From 1991 through 1996, the Braves won six of every 10 regular-season games. They won the National League West title three times, the NL East twice. They won their division after trailing by 9-1/2 games in ‘91, by seven in ‘92 and by 10 in ‘93. They won the ‘92 NLCS on their final swing of Game 7. They’d just won the ‘96 NLCS after trailing 3-1 and outscoring St. Louis 32-1 over three elimination games.
After three games and five innings of the 1996 World Series, the Braves had outscored their opponent 24-6. The Yankees won Game 3 after Joe Torre chose to bunt with the night’s second batter – Derek Jeter, who mustered 3,465 big-league hits – because, the manager said, “I just wanted to get a lead.”
One night later, the Braves chased starter Kenny Rogers in the third. They led 6-0 after five. Denny Neagle ceded half that advantage in the sixth, but Mike Bielecki restored order, working two hitless innings. The eighth began with Bobby Cox summoning Mark Wohlers, who hadn’t yielded a run that postseason and was on a streak of six playoff saves. By deploying his closer so early, Cox was going for the kill.
Hold the lead and the Braves would be one game from a second consecutive World Series title. Wohlers, working with only a one-run lead, closed the first with a 1-2-3 ninth against Cleveland in the same Atlanta-Fulton County Stadium 360 days earlier.
This was the Braves’ fourth World Series of the ‘90s. It took them three tries to win the first, but now they seemed invincible. Over the past two Octobers, they were 20-7. When Marquis Grissom gloved Carlos Baerga’s drive to clinch the 1995 Series, NBC’s Bob Costas offered a proclamation: “The team of the ‘90s has its title.”
A second title would have placed the Braves in Valhalla. They’d have been the best team of the free-agency era. With their pitching and youth, they might have become one of greatest assemblages in the sport’s annals. All they had to do was hold the Game 4 lead and – with John Smoltz, the National League Cy Young winner-to-be, set for Game 5, which would be the old ballpark’s last waltz – put the overmatched Yankees out of their misery.
Charlie Hayes barely grazed Wohlers’ first pitch, topping the ball down the third-base line. It was headed foul – until it wasn’t. Hayes had the grace to laugh at his fluke hit. Thus it began.
After missing a high fastball, Darryl Strawberry poked a lower fastball the opposite way for a single. Wohlers induced Mariano Duncan into a grounder that should have been a double play, but Rafael Belliard – inserted for defensive purposes – muffed the pickup and could register only a force out. Thus did a backup catcher who’d entered Game 4 after Paul O’Neill pinch-hit for Joe Girardi come to bat with two aboard.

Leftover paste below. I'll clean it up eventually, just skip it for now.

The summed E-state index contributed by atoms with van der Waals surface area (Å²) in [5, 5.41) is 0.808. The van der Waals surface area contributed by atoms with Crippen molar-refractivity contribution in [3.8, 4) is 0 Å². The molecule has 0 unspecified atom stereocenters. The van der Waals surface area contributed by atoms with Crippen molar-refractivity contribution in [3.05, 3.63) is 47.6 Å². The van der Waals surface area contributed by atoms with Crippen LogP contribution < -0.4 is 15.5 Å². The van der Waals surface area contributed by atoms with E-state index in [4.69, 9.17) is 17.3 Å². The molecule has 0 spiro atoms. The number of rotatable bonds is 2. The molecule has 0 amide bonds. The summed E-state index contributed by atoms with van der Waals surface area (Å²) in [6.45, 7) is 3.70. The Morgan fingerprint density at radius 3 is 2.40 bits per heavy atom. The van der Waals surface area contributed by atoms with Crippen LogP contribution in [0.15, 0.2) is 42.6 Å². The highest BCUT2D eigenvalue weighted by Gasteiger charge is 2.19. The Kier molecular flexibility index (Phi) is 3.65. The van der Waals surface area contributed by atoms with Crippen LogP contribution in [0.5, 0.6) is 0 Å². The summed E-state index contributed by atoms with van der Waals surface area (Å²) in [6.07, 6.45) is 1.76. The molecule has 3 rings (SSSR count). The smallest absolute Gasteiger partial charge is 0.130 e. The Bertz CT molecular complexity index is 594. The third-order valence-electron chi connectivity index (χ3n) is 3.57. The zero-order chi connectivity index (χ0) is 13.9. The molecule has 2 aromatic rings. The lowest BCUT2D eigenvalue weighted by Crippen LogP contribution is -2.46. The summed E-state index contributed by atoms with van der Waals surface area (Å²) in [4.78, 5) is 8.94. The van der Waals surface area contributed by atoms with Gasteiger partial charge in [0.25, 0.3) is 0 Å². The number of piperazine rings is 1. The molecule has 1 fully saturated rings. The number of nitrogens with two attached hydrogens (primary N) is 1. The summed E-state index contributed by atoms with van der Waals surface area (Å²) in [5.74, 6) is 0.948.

Wohlers threw a 98-mph fastball. Jim Leyritz fouled it back. “Right on it,” Fox’s Joe Buck said, because that’s what balls fouled straight to the screen tend to indicate – that the hitter had it timed. Wohlers tried a slider, then another. Both missed high. Then another fastball, this at 99. Fouled back again.
Months later, Wohlers would tell this correspondent that Greg Maddux told him, “I know why you threw what you did – it looked like he was on your fastball – but he wasn’t.” (As we know, Maddux saw everything.)
Believing he couldn’t get a fastball past Leyritz, Wohlers again threw a slider – his third-best pitch, after his heater and split-finger. Leyritz fouled it off. Then yet another slider, the fourth of the at-bat. On this delivery did the world of baseball change.
The slider stayed above the hitter’s belt, which sliders shouldn’t do. Leyritz lofted it to left field. It didn’t clear the fence by much, but Game 4 was tied. The Yankees would win in 10 innings. The Braves wouldn’t lead again in this World Series. They wouldn’t win another World Series game until Oct. 26, 2021.
The Team of the ‘90s was derailed by a catcher who managed 90 career home runs. (To be fair, he had eight more in postseason.) The Yankees won the ‘96 World Series and three of the four thereafter. Chipper Jones, who watched the fateful home run fly over his head, would say, with the cold light of hindsight, “It’s like my dad told me, ‘Jim Leyritz stole “Team of the ‘90s” from you.’”